We are at a bar, his old college bar, chatting over beers and chicken sandwiches about how his and my mother’s three-year divorce is still dragging along, three years after I found out about it while sipping champagne with him at my birthday lunch. We are chatting about his regret for not ending the marriage sooner, at least when I was in college. Chatting about the Big Things that shaped our lives that we’ve spent two decades not talking about.

“John, right? Wasn’t he her therapist?”

“John Morris,” my dad said.

My mother finds the most inappropriate relationships within any group. She would flirt with the video checkout clerk in front of my sister and me. She formed bizarre friendships when she worked at United Airlines and would gab about how funny the Canadian pilots were to my sister and me as if she were being coy about which boy on the football team she fancied and who would become her beau. She invited male friends from Alcoholics Anonymous over to our house, making me so uncomfortable that I would hide in my room until they left. I would lock the door.

I asked my mother during her early years of sobriety when I was eleven or twelve if she had slept with him yet, the AA guy. I asked in the middle of the mall parking lot connecting our Saab to JC Penney. She was mad. She was insulted.

“Why would you ask that?” she said.

Why wouldn’t I ask that? I knew how to recognize patterns.

Back to John Morris. Back in Connecticut. Before we moved to D.C., before my dad left his New York consulting job for a new job in D.C. that would allow him to actually see his young family, my mother was sleeping with her therapist. How do I know this? How did I know this before my dad confirmed it for me just weeks ago at his college bar? I was four when we lived in Connecticut and John treated my mother. I remember waiting in his office’s waiting room. Alone. Cool tones decorated the waiting room, and I remember sitting in a chair on the right side of that room. I remember the door to his office in front of me.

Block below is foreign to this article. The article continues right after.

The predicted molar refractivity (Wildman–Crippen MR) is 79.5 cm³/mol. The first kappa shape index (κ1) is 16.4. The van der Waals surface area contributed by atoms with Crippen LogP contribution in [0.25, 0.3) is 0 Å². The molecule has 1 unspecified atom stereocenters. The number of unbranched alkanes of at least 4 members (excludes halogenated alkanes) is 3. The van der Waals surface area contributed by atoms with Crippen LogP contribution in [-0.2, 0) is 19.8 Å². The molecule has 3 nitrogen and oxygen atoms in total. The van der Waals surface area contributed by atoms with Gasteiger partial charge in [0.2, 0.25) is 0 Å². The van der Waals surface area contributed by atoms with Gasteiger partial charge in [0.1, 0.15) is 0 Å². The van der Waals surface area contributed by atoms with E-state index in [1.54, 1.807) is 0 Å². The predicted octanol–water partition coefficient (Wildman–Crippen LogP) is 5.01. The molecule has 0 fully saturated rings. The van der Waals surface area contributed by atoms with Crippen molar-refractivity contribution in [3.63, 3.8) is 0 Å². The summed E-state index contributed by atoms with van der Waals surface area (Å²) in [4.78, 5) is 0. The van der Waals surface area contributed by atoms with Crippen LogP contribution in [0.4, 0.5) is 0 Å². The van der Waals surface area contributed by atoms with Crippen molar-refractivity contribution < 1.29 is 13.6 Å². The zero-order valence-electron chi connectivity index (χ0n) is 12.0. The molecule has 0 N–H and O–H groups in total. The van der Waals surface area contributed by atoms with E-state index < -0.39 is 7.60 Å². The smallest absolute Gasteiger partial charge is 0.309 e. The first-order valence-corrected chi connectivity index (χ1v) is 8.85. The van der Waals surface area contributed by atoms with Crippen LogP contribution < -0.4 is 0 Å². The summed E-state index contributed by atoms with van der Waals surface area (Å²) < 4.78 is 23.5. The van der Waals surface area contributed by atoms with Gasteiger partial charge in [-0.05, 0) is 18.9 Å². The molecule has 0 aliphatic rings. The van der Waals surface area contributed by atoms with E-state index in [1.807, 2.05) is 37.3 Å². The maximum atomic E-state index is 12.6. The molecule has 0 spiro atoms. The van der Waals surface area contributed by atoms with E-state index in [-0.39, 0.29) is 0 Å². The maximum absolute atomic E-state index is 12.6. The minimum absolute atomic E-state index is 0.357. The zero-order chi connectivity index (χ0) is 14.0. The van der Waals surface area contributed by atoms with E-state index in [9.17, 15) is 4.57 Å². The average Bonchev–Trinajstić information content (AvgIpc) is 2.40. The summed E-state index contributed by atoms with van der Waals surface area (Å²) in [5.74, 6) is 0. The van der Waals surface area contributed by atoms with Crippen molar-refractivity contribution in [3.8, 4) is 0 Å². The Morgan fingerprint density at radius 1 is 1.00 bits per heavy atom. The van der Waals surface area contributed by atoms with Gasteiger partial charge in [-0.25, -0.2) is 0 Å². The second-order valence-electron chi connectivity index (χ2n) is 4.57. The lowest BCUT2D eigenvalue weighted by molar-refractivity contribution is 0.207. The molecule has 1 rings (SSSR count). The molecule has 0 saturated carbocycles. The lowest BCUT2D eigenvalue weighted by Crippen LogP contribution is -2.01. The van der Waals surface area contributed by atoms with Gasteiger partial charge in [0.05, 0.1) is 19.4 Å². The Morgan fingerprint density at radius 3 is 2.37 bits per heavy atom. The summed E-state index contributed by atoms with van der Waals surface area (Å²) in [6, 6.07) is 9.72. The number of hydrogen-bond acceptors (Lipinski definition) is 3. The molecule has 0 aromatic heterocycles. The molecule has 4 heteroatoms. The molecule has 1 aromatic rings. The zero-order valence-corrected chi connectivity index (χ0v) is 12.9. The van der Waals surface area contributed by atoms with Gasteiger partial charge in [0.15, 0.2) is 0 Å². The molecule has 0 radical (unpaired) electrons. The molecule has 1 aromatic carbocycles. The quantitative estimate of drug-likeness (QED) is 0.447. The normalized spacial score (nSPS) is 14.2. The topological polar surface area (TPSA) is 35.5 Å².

Were they having sex in there? Did I know at the time that they were having an affair or did I only put it together in hindsight? After The Incident when I was nine, I would wait for my mom in other therapists’ waiting rooms, and in the Georgetown hospital waiting room during her group outpatient sessions, and in the car outside the church of her AA meetings, and on the front steps of our house hoping she would come home. I remember holding things while I waited. My Beauty and the Beast video game, Number the Stars, Lily’s Crossing, the cordless phone. Did I hold anything in John’s office? A Highlights magazine? A toy? How do I know this?

At least Dad confirms this first affair. My mother told him – well, no. We had just moved to D.C. and he found out by overhearing a conversation between her and Uncle Michael, the most stable and reliable of her siblings. My mother would remind my sister and me that if anything happened to her and Dad, we would live with Uncle Michael. She told reliable Uncle Michael over the phone that she had an affair with her therapist in Connecticut. John Morris. I would have only been five when this reveal happened, newly in D.C. with no family or friends. We were living in a temporary ground-floor apartment in Georgetown while my dad started his new job and looked for a permanent house for us in a good school district. The smell of boxes and crates in liquor stores brings me back to these early Georgetown days when I would go with my mom for another bottle of wine.